Official Report (Hansard)
Date: 17 June 2009
FINANCE AND PERSONNEL
Inquiry into Public Procurement Practice in Northern Ireland
17 June 2009
Members present for all or part of the proceedings:
Mr Mitchel McLaughlin (Chairperson)
Mr Simon Hamilton (Deputy Chairperson)
Dr Stephen Farry
Mr Fra McCann
Ms Jennifer McCann
Mr Adrian McQuillan
Mr Declan O’Loan
Ms Dawn Purvis
Mr Aidan Gough ) InterTradeIreland
Dr Eoin Magennis )
The Chairperson (Mr McLaughlin):
I welcome Mr Aidan Gough, who is director of strategy and policy, and Dr Eoin Magennis, who is policy research manager. I remind you, gentlemen, and those in the Public Gallery that the meeting is being recorded by Hansard. Mobile phones must, therefore, be turned off. To simply turn mobile phones to silent does not protect the electronic recording system from their interference.
Mr Aidan Gough (InterTradeIreland):
We welcome the opportunity to make a presentation on our work on cross-border public procurement on the island. It might be useful if I begin with some background information. Members will be aware that InterTradeIreland is one of six cross-border bodies that were created by the Belfast/Good Friday Agreement. Tourism Ireland was added subsequently.
Our purpose is to exchange information and co-ordinate work on trade, business development and related matters. Our corporate plan identifies two key strategic objectives. The first is to generate business value by enhancing company competitiveness through co-operative North/South initiatives; the second is to improve the competitive environment for doing business on the island to the mutual benefit of companies in the North and in the South.
Our work on public procurement meets both of those priorities. The Go-2-Tender programme that we operate assists companies to navigate the public procurement process in the other jurisdiction. It is a successful programme. To date, over 370 companies have attended workshops. Business value of £15·5 million has been reported in contracts that have been won by participants of the programme. From our point of view, the programme is value-enhancing, in that the rate of return is £73 for every £1 that InterTradeIreland invests.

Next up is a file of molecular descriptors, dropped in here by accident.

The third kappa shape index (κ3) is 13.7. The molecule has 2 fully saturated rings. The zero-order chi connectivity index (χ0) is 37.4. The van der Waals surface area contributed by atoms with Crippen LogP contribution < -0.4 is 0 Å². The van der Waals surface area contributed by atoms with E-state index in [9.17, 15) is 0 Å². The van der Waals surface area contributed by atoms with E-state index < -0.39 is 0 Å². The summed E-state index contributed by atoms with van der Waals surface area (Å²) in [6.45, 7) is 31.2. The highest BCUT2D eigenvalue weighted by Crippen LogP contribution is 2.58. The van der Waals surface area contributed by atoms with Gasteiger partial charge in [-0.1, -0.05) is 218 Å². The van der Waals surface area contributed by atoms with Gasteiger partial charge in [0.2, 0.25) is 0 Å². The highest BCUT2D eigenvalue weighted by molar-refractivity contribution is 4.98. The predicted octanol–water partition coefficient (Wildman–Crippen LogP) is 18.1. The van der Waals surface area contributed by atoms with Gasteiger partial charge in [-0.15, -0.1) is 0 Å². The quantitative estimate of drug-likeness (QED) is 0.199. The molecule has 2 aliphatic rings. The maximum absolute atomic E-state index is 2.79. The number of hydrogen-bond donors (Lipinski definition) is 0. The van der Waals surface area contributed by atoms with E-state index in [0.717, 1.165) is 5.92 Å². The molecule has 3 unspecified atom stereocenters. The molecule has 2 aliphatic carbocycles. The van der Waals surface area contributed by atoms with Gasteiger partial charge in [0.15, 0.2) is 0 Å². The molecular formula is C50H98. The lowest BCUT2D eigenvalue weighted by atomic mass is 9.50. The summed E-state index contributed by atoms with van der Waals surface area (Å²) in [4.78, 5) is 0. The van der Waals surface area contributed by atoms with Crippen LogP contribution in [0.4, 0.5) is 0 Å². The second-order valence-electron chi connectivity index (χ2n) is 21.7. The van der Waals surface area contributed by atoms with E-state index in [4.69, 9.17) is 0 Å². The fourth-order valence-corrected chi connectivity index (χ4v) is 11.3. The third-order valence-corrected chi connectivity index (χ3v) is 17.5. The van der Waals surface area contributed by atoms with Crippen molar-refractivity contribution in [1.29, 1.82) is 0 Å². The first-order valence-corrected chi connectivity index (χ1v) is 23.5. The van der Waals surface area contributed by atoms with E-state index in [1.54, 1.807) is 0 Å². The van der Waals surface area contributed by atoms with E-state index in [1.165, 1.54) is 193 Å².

You have invited us specifically to discuss the findings of our most recent research, which explores mutually beneficial co-operative initiatives to enhance the capability of small and medium-sized enterprises (SMEs) in particular to access public procurement contracts across the border. I will quickly run through some of the key findings of that research, which we are currently finalising and will publish within the next month.
As regards the scale, dynamics and characteristics of the marketplace, the total public procurement market in the North and South is worth around €19 billion. It is a substantial market. It breaks down to around €2·8 billion in the North and €16 billion in the South. In total, it equates to over 10% of GDP and presents substantial market opportunities for SMEs.
In the North, the buyer market is more centralised than it is in the South, although the South is moving towards a similar centralised approach to public procurement. The Northern Ireland market continues to grow, but it looks as though the Southern market has peaked. Survey evidence suggests an upsurge in interest and a hungry and competitive marketplace for business. There is a low level of tendering activity into the other jurisdiction: only 3% of tender submissions in the North come from Southern companies, and the percentage going from North to South is much lower.
Our findings and recommendations have been grouped around three key themes that seem to have been recurrent in evidence to the Committee. The first is visibility of contract information to SMEs; the second is access to contract information for SMEs; and the third is SME capability.
As regards visibility, the research highlighted two key themes: first, a lack of visibility to SMEs of lower-value, sub-threshold contracts, not only in each region, but on a cross-border basis as well; secondly, higher visibility of Republic of Ireland public procurement tenders to Northern Ireland SMEs than vice versa. That is primarily due to the eTenders website.